Some tender perennials just need to be brought inside and maintained as you would your houseplants—this means you’ll bring them inside, put them in a well-lit sunny place, and continue to water and prune them. These plants include hibiscus and bougainvillea, both of which can be kept rockin’ indoors under the right conditions. A few pointers, though. It is a good idea to bring these plants indoors well before temperatures begin a serious descent; most of these tropicals don’t deal well with temperatures below 40-50 degrees, and you’re going to need some time to adjust your plants to life indoors. Before the temperatures drop, begin hardening off your tropicals to your home just like you would if you were bringing tomatoes outside. Expect this adjustment to life indoors to show on your plants—the lower light, lower humidity, and difference in air quality will assuredly cause some leaf drop or browning. But, don’t let this tempt you to love them to death with fertilizers and too much water. Water them as the soil dries out, but don’t saturate them, and be sure to protect them from any cold drafts that might be coming from windows or doors where they may be getting sun. When it comes to light, unless your window or sun room gets all day indirect sunlight, your plants will probably benefit from a supplemental grow light. You can add humidity to the area by placing a little humidifier in the room where you are overwintering, or placing the pots of your plants on a dish that has been filled with gravel and has had water added to it. Lastly, monitor your overwintering plants for signs of pest activity. White flies and spider mites are your enemies, and you will need to treat your plants with insecticidal soap to keep them bug-free.
Put Them to Sleep
Keeping tender perennials in an active state of growth is not a suitable method for some plants you might want to keep, either because they just won’t get what they need or don’t typically do well in active growth or they require a dormancy period to recharge. Luckily, this isn’t difficult at all. You’ll just need a cool dark place that stays about 40-50 degrees, like a root cellar, basement, garage, or outdoor storage area.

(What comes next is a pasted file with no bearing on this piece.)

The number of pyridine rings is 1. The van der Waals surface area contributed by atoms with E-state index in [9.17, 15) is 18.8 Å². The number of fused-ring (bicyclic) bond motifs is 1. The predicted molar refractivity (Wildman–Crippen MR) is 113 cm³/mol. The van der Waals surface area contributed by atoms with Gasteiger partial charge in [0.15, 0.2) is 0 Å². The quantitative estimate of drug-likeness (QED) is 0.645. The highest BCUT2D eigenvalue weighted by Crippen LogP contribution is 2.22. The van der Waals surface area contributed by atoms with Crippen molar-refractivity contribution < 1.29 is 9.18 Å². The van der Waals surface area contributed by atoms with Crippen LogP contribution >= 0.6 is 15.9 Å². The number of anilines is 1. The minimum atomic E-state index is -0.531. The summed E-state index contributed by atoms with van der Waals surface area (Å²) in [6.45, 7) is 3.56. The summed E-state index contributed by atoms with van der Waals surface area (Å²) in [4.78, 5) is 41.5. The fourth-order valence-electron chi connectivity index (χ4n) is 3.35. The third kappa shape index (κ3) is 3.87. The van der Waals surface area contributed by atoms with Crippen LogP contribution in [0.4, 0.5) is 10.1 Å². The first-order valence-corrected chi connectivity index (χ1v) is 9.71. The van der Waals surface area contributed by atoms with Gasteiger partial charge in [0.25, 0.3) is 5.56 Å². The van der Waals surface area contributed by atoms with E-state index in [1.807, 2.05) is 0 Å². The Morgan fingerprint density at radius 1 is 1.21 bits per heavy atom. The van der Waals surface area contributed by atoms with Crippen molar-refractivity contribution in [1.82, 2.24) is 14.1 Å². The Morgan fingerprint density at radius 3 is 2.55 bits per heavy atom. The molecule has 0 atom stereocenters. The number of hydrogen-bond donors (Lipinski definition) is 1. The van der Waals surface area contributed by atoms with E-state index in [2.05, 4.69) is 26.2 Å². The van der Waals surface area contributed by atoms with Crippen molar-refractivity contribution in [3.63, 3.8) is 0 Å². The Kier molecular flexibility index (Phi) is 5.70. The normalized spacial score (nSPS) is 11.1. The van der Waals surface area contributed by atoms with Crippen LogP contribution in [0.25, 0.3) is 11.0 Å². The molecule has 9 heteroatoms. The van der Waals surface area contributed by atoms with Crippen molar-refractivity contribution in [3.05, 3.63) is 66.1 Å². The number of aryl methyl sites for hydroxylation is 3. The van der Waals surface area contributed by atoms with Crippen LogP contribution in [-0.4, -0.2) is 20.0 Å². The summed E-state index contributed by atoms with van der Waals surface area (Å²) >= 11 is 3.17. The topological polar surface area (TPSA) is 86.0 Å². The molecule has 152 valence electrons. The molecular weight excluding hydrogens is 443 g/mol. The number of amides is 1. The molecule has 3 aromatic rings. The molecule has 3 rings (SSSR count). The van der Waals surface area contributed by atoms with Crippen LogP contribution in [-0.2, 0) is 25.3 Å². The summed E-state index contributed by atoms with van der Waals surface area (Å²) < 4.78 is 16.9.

Cannas, callas, and other tropical plants that grow from a bulb, corm, or tuber, should be left out briefly as temperatures are dropping. If these plants experience a light frost or chill, they will respond accordingly and begin the process of dying back for a good long nap. You can either dig them up and keep them in a pot for the winter, or you can cut them back, remove the bulb, tuber, or corm from the soil, and store it in a bag of moistened peat for the winter if you don’t have the space for a bunch of pots. However you decide to store them, be sure that the area in which you store them stays in that 40-50 degree range. Mist them occasionally to keep the peat or soil lightly damp.
Some other plants that enjoy a good break include jasmine, angels’ trumpet, banana, and our beloved fuchsia, but you won’t be digging up and storing a bulb. It’s the same idea, but don’t let these sit out for any cold weather. Little by little, bring them in before temperatures drop, and place them in a room that is 40-50 degrees, and very, very dark. The lack of light and cooler temperature will trigger the same dormancy processes, and the leaves will drop. Like with the bulbs, make sure that your storage space stays in that temperature range throughout winter, and mist the soil every so often to keep it from drying out completely. For hanging basket plants, like fuchsia, you can store the entire basket in a cardboard box filled with balled up newspaper.
When it is spring again, you will gradually reintroduce your bulbs and potted plants back into the sun and warmth, but be careful how quickly you do this. Make sure you take your time with the transition to avoid exhausting and stressing your plants. Try transitioning them to the indirect sunlight and warmth of the living areas in your home before moving them outside. At the same time, you can begin increasing the amount of water you are giving them, and give them a nice dose of fertilizer to encourage new growth.
Experiment with the conditions for each of your plants to find out what is most successful. You might also find that you can overwinter a particular plant both ways with successful results. As no two indoor environments are really the same, what works for you may not be what works for someone else. Try overwintering them in different containers, in different areas, and keep track of how long you are hardening off, how much water you are giving them, and the process by which you resurrect them for the spring. Keeping detailed notes about your overwintering procedures may help you ensure the health of your tropicals in the future.